The Bottom Line

Terminal Troubles

Historically, Government & Military satcom markets have suffered from terminal troubles – too costly for AEHF, delayed for MUOS, a mismatch between terminal and frequency/network capabilities, etc. The list is as extensive as the terminal inventory of the U.S. Government, which is stated to be in the tens of thousands. Quite simply, the terminal trouble is a combination of ‘my box for my network’ with a ‘my box on your network’ wish of Gov & Mil end-users that has yet to be fully realized and for which industry solutions are in sight.

According to NSR’s Government and Military Satellite Communications, 15th Edition report, there will be more than 900,000 In-service SATCOM Units by 2027, a net-add of over 200,000 In-Service Units from 2017. Where and what will these In-Service Units add to an already complicated mix of ground infrastructure? Mostly, they’ll add additional flexibility to integrate more end-user platforms (ships, tanks, trucks, troops, etc.) into a common operating picture by enabling higher levels of Command and Control (C2) applications. C2 requirements will drive In-Service unit adoption into the lowest levels of force structures, across all regions, all markets, and all end-users.

Already, the U.S. Government has a robust program in the form of Blue Force Tracking, which continues to see capability upgrades to move beyond purely narrowband C2 applications, towards pushing video, images, and other larger data streams. Moreover, just as the saying goes that conflicts are won by the country with the best logistical planners, conflicts of tomorrow require a robust communications infrastructure. These front-line In-Service Units ‘must work’, regardless of the RF environment, end-user platform, rain conditions, cyber-attacks, etc. While the largest number of In-service units, they also represent some of the more complex programs, and a huge opportunity to build value beyond pure-connectivity for Service Providers.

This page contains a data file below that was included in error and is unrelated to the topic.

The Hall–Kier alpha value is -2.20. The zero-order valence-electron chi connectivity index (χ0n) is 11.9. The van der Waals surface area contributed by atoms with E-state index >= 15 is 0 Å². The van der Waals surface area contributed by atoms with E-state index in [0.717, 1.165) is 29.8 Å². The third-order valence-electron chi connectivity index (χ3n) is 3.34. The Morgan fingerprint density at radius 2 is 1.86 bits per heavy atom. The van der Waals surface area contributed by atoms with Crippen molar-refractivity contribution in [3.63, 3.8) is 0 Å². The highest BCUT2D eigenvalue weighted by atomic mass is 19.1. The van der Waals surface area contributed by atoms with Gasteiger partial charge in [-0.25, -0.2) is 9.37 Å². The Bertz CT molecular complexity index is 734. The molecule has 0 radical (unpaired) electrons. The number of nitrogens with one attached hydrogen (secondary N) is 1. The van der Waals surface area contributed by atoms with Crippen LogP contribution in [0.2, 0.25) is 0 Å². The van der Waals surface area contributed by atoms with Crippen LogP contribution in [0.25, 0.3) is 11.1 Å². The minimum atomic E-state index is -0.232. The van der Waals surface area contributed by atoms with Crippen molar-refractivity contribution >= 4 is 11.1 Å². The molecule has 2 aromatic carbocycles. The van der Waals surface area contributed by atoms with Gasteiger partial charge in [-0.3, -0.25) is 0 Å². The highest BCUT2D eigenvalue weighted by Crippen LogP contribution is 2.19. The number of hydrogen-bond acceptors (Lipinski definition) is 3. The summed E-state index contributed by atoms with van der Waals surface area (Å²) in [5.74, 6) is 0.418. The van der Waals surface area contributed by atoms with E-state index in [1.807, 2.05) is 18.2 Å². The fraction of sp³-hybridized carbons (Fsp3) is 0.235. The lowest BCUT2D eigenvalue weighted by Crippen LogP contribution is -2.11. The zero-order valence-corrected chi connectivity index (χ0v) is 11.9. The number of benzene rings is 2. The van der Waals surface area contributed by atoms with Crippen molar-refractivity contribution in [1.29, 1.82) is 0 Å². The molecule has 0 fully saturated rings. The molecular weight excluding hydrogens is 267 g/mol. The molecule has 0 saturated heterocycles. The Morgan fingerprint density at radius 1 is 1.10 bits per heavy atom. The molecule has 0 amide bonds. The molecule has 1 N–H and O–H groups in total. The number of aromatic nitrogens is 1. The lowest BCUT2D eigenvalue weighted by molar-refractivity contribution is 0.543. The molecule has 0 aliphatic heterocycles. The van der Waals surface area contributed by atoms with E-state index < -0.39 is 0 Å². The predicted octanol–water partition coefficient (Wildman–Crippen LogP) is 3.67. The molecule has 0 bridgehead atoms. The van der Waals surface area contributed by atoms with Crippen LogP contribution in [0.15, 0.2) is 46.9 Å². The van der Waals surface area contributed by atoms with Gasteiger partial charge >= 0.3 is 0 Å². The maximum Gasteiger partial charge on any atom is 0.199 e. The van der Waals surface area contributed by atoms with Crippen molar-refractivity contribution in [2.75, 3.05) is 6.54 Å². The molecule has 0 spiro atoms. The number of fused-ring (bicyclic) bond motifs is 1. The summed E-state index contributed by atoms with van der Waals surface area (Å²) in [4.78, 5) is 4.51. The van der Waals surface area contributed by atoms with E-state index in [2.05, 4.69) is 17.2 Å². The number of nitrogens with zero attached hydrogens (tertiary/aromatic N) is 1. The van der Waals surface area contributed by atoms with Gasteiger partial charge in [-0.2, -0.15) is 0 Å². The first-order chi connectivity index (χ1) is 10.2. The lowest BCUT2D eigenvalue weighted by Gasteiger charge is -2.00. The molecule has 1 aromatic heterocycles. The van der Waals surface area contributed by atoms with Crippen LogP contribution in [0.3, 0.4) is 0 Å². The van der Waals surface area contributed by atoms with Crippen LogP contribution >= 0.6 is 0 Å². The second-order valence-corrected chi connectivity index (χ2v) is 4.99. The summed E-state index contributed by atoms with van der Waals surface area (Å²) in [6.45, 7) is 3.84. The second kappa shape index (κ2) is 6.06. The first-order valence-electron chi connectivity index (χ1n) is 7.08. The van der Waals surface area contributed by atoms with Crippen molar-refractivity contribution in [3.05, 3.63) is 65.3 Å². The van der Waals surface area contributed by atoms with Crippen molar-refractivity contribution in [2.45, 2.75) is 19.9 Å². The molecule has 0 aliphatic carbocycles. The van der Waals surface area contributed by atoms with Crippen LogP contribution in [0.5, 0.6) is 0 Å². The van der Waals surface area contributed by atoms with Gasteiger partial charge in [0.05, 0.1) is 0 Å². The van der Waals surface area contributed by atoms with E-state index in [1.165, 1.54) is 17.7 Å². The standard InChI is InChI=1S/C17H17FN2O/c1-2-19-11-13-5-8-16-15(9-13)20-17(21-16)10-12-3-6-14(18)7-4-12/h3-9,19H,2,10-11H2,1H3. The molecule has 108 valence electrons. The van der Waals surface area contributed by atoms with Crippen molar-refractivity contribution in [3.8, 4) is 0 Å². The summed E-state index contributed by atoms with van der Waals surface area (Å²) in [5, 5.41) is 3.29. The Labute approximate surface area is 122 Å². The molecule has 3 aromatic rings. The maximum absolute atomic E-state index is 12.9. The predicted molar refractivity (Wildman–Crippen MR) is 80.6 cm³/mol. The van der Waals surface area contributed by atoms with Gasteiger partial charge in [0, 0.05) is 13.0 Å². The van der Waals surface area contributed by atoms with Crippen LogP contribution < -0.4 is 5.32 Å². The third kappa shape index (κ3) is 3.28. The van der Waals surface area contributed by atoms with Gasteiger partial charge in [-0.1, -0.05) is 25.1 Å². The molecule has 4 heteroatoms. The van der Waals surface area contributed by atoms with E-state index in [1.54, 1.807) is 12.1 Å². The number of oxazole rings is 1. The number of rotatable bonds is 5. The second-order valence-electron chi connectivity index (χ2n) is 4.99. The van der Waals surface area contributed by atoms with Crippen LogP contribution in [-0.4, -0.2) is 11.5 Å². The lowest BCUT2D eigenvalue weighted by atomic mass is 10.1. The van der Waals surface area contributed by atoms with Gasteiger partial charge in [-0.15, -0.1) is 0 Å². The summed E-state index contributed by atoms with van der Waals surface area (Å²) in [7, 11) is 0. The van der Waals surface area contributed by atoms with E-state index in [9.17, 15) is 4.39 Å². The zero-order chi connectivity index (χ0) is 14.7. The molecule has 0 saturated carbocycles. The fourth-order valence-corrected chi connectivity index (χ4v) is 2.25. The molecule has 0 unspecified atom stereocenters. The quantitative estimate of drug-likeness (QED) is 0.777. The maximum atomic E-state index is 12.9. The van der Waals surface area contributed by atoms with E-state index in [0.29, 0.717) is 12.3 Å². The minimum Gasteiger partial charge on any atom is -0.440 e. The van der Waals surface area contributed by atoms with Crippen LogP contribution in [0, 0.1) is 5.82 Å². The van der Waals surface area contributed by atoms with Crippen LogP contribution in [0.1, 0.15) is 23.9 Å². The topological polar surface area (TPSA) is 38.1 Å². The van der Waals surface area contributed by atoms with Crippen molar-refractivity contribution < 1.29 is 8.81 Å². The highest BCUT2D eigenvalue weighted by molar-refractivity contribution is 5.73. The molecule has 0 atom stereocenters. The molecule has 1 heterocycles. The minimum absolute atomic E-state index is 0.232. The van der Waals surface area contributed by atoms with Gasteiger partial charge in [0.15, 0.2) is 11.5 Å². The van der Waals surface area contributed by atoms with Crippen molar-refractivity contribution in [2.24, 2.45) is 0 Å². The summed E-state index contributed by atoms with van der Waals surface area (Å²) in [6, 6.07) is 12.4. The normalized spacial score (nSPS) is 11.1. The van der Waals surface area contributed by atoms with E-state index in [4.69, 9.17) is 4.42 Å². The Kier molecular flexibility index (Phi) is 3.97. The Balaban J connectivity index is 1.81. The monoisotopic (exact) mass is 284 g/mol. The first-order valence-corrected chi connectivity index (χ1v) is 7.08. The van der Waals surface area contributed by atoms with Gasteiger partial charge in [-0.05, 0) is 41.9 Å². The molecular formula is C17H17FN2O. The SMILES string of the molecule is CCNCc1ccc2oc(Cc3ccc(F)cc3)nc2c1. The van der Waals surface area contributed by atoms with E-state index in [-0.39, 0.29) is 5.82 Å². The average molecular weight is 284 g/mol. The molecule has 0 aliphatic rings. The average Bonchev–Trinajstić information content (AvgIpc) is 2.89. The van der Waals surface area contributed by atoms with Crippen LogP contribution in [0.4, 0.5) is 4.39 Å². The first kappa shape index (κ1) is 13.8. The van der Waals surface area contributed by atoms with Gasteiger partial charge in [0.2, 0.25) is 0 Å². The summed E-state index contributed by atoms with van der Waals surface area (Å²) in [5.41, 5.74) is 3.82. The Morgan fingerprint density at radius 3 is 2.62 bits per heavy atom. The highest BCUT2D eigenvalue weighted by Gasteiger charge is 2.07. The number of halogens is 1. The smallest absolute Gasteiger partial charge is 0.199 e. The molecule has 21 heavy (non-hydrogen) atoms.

Beyond narrowband applications, higher-throughput In-Service Units in FSS and HTS, GEO to LEO, C-band to X-band are all where the ‘action is’. What does that mean? Simply, most of the focus of Gov & Mil planners for commercially-sourced managed services is in enabling Mbps of connectivity across Gov & Mil systems – gathering ISR data from UAS platforms and pushing that into forward-deployed troops using a comms-on-the-pause (COTP) terminal. Or, leveraging multiple data sources and fusing that data together into a large integrated operating picture. Today, that information is as important, if not more important, than any other piece of kit in the toolbox of military planners.

Yet, just as with narrowband terminals, those capabilities are increasingly under threat – from low-cost jammers to more of the ‘square-peg, round-hole’ issue of terminal vs. network mismatch. Going forward, commercial industry and Gov & Mil end-users are looking at solving some of those problems through a combination of new terminals and new operating paradigms. Multi-band terminals will enable single apertures to quickly roam between different frequencies. Flexible Modem Interfaces and Software Defined modems should allow better RF/IP interface. Flat Panel Antennas could help solve the multi-orbit operational paradigm without the bulk of traditional tracking parabolic reflectors. Overall, it is not the number of terminals that are the issue – it is the lack of flexibility of those terminals to seamlessly roam between orbits, frequencies, and network architectures.

Already, the shift from an RF-focused view towards an IP-focused view is gaining importance when acquiring commercial capabilities. That paradigm shift should not be under-estimated. More than just changing contract language from MHz to Mbps with a CIR and SLA – it is one of the key steps towards putting this terminal trouble in-check.

What that means more practically, is enabling better control of end-user networks under a ‘single pane of glass’. Adding commercial best-practices for network management systems that will hopefully allow dynamic access to device-level configuration settings, while still ensuring link availability. It is not a change that will happen overnight, but in the shift away from the current operational paradigm, greater insights into all parts of the network is a natural benefit.

Bottom Line

The bigger challenge to industry, rather than changing the hearts and minds of Gov & Mil planners on the benefits of a strong SLA, will be how to develop a hybrid environment between MILSATCOM networks and COMSATCOM networks. The acquisition of additional WGS satellites, Skynet-6A, and other MILSATCOM programs across the globe paint a clear picture – Gov & Mil customers find value in their own sovereign communication capabilities. The challenge to industry is how to allow that capability to exist alongside commercial services without adding to the terminal trouble of ‘my box for my network.’